Remember, you're too small to play basketball, especially NCAA Division I basketball. Bunk! That's essentially what Greg Brown told those people who thought he was not big enough to play a game controlled by giants. Brown proved to all the naysayers that there is room for the little man in the game of basketball.
Brown demonstrated that a 5'7" guard can get the job done! He did so by taking the UNM Lobos all the way to the 1994 WAC basketball championship by beating BYU 79-72 in overtime. Without Brown, the Lobos wouldn't have come close to winning the WAC title, the school's first in over 16 years.
Praise rang from all over the country as Brown, a 1990 graduate of Albuquerque High School, progressed through his senior year. During his impressive career, Brown scored 30 or more points four times and complied career highs including scoring 42 points in a single game - in 34 minutes - against Texas-El Paso. For all his efforts, Brown was named Western Athletic Conference and District 7 Player of the Year in 1994. He garnered honorable mention All-America recognition from the United States Basketball Writers and The Sporting News.
Brown saved his biggest game for BYU. In the title-clinching victory at Provo, the next-to-last-game of the season, Brown was awesome. He scored 34 with 28 of those coming in the second half and overtime of the triumph. Brown scored 20 of the Lobos' final 28 points, including 12 straight at one point. His three free throws - after drawing a 3-point foul with six seconds left in regulation - sent the game into overtime.
The crowning moment of Brown's collegiate career and the jewel in his trophy case was being named the best senior player in the nation under six-feet tall. The award, the Frances Pomeroy Naismith Award is given annually to the best player in the nation under six-feet. Named for the founder of basketball himself, Dr. James Naismith, the award signifies not only the best players in the nation under six-feet, but the best players overall - no matter what their size. Brown was the first UNM lettermen to receive this coveted award. He not only gained self-recognition, but recognition for his teammates, the University of New Mexico, all his coaches, the WAC, and the entire State of New Mexico.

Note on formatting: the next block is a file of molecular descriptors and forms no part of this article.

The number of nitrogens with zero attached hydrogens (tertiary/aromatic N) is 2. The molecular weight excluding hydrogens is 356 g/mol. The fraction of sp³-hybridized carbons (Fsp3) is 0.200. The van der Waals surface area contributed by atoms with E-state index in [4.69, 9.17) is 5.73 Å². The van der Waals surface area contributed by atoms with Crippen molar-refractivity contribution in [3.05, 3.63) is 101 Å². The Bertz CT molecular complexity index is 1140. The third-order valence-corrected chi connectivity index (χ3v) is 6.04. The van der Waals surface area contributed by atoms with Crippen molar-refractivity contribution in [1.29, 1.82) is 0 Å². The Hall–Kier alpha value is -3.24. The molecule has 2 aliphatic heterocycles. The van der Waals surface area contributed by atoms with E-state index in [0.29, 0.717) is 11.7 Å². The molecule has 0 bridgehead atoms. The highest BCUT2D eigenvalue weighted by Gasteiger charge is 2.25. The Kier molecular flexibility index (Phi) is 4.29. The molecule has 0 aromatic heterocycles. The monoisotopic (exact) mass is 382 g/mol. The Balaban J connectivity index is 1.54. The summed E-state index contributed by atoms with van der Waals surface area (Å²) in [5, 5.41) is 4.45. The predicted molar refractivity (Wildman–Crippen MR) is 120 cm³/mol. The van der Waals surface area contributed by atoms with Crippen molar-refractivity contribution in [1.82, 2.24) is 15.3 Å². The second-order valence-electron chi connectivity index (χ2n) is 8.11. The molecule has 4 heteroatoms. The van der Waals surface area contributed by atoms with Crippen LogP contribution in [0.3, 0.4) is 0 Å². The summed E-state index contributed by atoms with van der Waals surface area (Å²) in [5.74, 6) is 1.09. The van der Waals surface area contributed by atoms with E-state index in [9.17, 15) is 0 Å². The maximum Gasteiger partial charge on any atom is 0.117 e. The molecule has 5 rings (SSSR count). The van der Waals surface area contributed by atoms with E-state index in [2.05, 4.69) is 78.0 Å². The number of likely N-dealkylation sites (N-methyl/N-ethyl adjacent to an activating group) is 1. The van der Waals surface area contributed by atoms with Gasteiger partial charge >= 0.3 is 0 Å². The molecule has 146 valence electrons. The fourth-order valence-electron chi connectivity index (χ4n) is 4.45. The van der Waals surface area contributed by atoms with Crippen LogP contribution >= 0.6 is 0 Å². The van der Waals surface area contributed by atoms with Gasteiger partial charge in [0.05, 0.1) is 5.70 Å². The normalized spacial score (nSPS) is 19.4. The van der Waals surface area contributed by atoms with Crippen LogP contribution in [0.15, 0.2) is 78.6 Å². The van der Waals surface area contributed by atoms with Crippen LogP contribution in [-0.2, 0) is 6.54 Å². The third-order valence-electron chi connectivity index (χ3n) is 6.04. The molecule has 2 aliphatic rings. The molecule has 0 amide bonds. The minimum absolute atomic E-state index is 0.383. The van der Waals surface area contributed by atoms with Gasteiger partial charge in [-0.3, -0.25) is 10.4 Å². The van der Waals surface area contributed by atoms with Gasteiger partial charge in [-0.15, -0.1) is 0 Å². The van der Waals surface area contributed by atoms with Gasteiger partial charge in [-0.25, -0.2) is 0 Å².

Brown completed his college education at UNM with a bachelor's degree in University Studies with an emphasis in Political Science. In 2005, Greg earned a Masters in Sports Administration. Brown commented, "the money I made from the book my mother wrote about my basketball career, The Little Point Guard, The Greg Brown Story: A Mother's Perspective, helped to pay my graduate tuition at UNM."
Not only was Brown an exemplary college athlete, he has carried on his life by giving back to his community - Albuquerque. Brown is a firm believer in giving of himself; his list of community service is daunting. He visits sick children, organizes basketball clinics for youth, encourages students to "stay on track," cautions youth against drugs and has volunteered countless hours as a coach, advocate and mentor.
Brown has been employed by the City of Albuquerque as a Recreation Service Manager and Community Center Supervisor, where he uses his leadership skills honed during his athletic career.